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Do I need a criminal lawyer

Valley Stream, NY |

I have two felony convictions (class D and E) from the early 1980's. Will a "relief From Public Disabilities" prevent prospective employers from seeing my past convictions?

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Attorney answers 5


Neither a Relief from Disabilities nor a Certificate of Good Conduct will remove convictions from your record. However, an employer may consider these remedies as proof of rehabilitation so they are of some value.


You don't need a lawyer for this application. You can apply through the clerk of the court of conviction. That being said, a certificate does not hide these from employers. Sealing would do that but that legislation is still a few years away.

I am a criminal defense attorney practicing in Nassau, Suffolk and New York City. The above information is not a substitution for a meeting whereas all potential legal issues can be discussed.


The certificate has nothing to do with your record. It remains on the record and visible to anyone who does a background check.


you will still have these things show up on your record, if any one of them was a drug crime however you may qualify to expunge them all... Our office generally handles such case. If you are interested in hiring someone to help you with this contact us...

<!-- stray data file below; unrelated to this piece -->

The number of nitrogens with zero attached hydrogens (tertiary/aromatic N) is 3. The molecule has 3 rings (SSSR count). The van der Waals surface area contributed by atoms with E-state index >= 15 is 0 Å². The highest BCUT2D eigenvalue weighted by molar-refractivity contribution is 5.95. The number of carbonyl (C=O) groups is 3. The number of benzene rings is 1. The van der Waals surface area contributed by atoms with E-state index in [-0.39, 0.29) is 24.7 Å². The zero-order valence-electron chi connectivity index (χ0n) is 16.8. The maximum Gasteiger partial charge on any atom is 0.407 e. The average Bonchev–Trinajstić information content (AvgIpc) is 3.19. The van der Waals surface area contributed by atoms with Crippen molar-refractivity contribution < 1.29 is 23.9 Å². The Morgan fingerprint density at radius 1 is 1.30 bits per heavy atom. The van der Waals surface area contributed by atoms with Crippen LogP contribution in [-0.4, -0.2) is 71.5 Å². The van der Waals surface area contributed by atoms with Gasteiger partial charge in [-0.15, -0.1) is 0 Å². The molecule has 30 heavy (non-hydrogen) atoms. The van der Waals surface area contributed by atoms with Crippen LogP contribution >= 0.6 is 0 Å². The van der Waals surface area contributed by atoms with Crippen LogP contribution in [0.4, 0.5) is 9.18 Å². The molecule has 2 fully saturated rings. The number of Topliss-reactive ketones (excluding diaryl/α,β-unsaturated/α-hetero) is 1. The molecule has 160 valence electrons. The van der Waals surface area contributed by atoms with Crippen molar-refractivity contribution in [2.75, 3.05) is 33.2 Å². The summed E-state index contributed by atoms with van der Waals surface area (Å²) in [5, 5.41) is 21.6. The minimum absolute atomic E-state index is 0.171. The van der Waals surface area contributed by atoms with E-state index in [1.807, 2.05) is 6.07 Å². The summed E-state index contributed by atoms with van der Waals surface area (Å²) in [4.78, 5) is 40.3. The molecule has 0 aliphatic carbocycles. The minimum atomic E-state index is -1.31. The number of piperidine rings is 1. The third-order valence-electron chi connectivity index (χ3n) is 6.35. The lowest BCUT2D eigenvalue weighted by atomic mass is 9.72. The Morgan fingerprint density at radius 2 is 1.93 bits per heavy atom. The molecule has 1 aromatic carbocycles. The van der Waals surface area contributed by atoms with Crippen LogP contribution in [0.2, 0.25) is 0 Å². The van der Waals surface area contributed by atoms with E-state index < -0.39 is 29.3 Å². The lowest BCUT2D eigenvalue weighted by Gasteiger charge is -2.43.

Granting of a Certificate removes disabilities you incurred but does not remove the underlying convictions. So a prospective employer could still exercise its discretion to refuse employment. But note that Certificate of Relief from Disabilities is eligible for one who has been convicted of any number of misdemeanors and up to one felony. For your situation with two felony convictions, you should be eligible for Certificate of Good Conduct rather than a Certificate of Relief from Disabilities. Certificate of Good Conduct is reserved for those individuals who have been convicted of two or more seperate felonies. Only the Board of Parole is authorized to issue the Certificate of Good Conduct.

Please note that the information presented is for general informational purposes. The information does not constitute legal advice and does not create attorney-client relationship.

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